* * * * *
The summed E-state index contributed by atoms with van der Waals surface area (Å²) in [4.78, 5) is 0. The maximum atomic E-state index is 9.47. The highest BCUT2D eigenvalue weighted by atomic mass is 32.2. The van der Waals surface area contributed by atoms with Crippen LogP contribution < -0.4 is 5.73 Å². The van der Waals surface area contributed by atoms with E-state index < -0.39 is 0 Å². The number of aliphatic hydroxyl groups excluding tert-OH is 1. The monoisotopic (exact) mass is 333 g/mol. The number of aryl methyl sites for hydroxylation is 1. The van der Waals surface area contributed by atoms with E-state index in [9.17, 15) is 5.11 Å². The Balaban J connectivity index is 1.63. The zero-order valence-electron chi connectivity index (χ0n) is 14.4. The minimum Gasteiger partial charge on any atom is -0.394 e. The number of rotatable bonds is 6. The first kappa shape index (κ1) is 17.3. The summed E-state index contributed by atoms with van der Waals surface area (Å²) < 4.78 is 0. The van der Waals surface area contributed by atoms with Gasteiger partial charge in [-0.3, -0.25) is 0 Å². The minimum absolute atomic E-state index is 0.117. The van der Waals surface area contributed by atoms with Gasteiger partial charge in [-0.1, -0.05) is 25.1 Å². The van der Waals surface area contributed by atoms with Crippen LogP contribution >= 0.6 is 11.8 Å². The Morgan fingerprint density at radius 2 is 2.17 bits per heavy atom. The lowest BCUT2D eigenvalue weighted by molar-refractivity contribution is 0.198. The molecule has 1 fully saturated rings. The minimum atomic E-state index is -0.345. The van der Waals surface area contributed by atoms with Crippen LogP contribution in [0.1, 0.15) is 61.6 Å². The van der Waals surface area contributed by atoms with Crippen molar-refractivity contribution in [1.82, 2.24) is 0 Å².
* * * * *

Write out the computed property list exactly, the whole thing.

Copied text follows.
The summed E-state index contributed by atoms with van der Waals surface area (Å²) in [4.78, 5) is 0. The maximum atomic E-state index is 9.47. The highest BCUT2D eigenvalue weighted by atomic mass is 32.2. The van der Waals surface area contributed by atoms with Crippen LogP contribution < -0.4 is 5.73 Å². The van der Waals surface area contributed by atoms with E-state index < -0.39 is 0 Å². The number of aliphatic hydroxyl groups excluding tert-OH is 1. The monoisotopic (exact) mass is 333 g/mol. The number of aryl methyl sites for hydroxylation is 1. The van der Waals surface area contributed by atoms with E-state index in [9.17, 15) is 5.11 Å². The Balaban J connectivity index is 1.63. The zero-order valence-electron chi connectivity index (χ0n) is 14.4. The minimum Gasteiger partial charge on any atom is -0.394 e. The number of rotatable bonds is 6. The first kappa shape index (κ1) is 17.3. The summed E-state index contributed by atoms with van der Waals surface area (Å²) < 4.78 is 0. The van der Waals surface area contributed by atoms with Gasteiger partial charge in [-0.3, -0.25) is 0 Å². The minimum absolute atomic E-state index is 0.117. The van der Waals surface area contributed by atoms with Gasteiger partial charge in [-0.1, -0.05) is 25.1 Å². The van der Waals surface area contributed by atoms with Crippen LogP contribution >= 0.6 is 11.8 Å². The Morgan fingerprint density at radius 2 is 2.17 bits per heavy atom. The lowest BCUT2D eigenvalue weighted by molar-refractivity contribution is 0.198. The molecule has 1 fully saturated rings. The minimum atomic E-state index is -0.345. The van der Waals surface area contributed by atoms with Crippen LogP contribution in [0.1, 0.15) is 61.6 Å². The van der Waals surface area contributed by atoms with Crippen molar-refractivity contribution in [1.82, 2.24) is 0 Å².